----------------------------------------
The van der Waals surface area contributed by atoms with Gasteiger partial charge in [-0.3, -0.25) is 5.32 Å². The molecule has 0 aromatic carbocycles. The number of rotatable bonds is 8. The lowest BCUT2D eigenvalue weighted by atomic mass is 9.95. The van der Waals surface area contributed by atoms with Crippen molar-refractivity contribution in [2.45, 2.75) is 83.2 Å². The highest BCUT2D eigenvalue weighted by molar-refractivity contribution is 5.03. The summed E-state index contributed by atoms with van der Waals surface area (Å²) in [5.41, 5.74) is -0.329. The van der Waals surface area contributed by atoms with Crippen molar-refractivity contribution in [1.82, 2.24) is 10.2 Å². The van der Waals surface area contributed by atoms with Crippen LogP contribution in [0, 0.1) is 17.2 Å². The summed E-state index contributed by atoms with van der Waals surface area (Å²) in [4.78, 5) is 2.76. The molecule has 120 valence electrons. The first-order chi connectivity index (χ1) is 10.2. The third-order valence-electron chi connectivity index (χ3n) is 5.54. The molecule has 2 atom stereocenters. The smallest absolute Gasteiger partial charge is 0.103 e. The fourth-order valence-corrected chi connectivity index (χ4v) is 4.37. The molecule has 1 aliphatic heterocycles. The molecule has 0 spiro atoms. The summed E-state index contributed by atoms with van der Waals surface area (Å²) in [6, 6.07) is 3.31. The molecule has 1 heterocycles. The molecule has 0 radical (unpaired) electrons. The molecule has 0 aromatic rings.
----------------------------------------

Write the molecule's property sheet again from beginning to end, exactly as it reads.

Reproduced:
The van der Waals surface area contributed by atoms with Gasteiger partial charge in [-0.3, -0.25) is 5.32 Å². The molecule has 0 aromatic carbocycles. The number of rotatable bonds is 8. The lowest BCUT2D eigenvalue weighted by atomic mass is 9.95. The van der Waals surface area contributed by atoms with Crippen molar-refractivity contribution in [2.45, 2.75) is 83.2 Å². The highest BCUT2D eigenvalue weighted by molar-refractivity contribution is 5.03. The summed E-state index contributed by atoms with van der Waals surface area (Å²) in [5.41, 5.74) is -0.329. The van der Waals surface area contributed by atoms with Crippen molar-refractivity contribution in [1.82, 2.24) is 10.2 Å². The van der Waals surface area contributed by atoms with Crippen LogP contribution in [0, 0.1) is 17.2 Å². The summed E-state index contributed by atoms with van der Waals surface area (Å²) in [4.78, 5) is 2.76. The molecule has 120 valence electrons. The first-order chi connectivity index (χ1) is 10.2. The third-order valence-electron chi connectivity index (χ3n) is 5.54. The molecule has 2 atom stereocenters. The smallest absolute Gasteiger partial charge is 0.103 e. The fourth-order valence-corrected chi connectivity index (χ4v) is 4.37. The molecule has 1 aliphatic heterocycles. The molecule has 0 spiro atoms. The summed E-state index contributed by atoms with van der Waals surface area (Å²) in [6, 6.07) is 3.31. The molecule has 1 heterocycles. The molecule has 0 radical (unpaired) electrons. The molecule has 0 aromatic rings.